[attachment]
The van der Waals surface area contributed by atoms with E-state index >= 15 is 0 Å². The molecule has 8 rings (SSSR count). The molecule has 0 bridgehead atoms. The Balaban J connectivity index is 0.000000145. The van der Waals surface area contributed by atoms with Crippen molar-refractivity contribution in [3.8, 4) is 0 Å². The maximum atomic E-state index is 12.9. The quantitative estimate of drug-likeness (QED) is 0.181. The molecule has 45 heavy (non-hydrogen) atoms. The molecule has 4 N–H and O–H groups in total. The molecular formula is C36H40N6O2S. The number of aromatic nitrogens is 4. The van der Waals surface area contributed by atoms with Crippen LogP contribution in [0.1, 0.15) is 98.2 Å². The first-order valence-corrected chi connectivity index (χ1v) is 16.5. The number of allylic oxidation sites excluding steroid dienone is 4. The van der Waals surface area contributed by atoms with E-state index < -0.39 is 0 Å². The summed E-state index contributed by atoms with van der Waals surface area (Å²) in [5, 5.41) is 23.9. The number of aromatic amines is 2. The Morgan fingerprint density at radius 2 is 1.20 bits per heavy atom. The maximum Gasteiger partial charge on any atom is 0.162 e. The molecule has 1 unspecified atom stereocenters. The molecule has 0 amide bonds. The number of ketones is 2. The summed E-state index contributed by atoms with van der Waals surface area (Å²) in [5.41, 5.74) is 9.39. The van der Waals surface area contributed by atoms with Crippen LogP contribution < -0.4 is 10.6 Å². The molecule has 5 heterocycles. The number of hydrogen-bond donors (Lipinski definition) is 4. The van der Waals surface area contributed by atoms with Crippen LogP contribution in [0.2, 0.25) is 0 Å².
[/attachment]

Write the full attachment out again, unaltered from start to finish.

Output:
The van der Waals surface area contributed by atoms with E-state index >= 15 is 0 Å². The molecule has 8 rings (SSSR count). The molecule has 0 bridgehead atoms. The Balaban J connectivity index is 0.000000145. The van der Waals surface area contributed by atoms with Crippen molar-refractivity contribution in [3.8, 4) is 0 Å². The maximum atomic E-state index is 12.9. The quantitative estimate of drug-likeness (QED) is 0.181. The molecule has 45 heavy (non-hydrogen) atoms. The molecule has 4 N–H and O–H groups in total. The molecular formula is C36H40N6O2S. The number of aromatic nitrogens is 4. The van der Waals surface area contributed by atoms with Crippen LogP contribution in [0.1, 0.15) is 98.2 Å². The first-order valence-corrected chi connectivity index (χ1v) is 16.5. The number of allylic oxidation sites excluding steroid dienone is 4. The van der Waals surface area contributed by atoms with E-state index < -0.39 is 0 Å². The summed E-state index contributed by atoms with van der Waals surface area (Å²) in [5, 5.41) is 23.9. The number of aromatic amines is 2. The Morgan fingerprint density at radius 2 is 1.20 bits per heavy atom. The maximum Gasteiger partial charge on any atom is 0.162 e. The molecule has 1 unspecified atom stereocenters. The molecule has 0 amide bonds. The number of ketones is 2. The summed E-state index contributed by atoms with van der Waals surface area (Å²) in [5.41, 5.74) is 9.39. The van der Waals surface area contributed by atoms with Crippen LogP contribution < -0.4 is 10.6 Å². The molecule has 5 heterocycles. The number of hydrogen-bond donors (Lipinski definition) is 4. The van der Waals surface area contributed by atoms with Crippen LogP contribution in [0.2, 0.25) is 0 Å².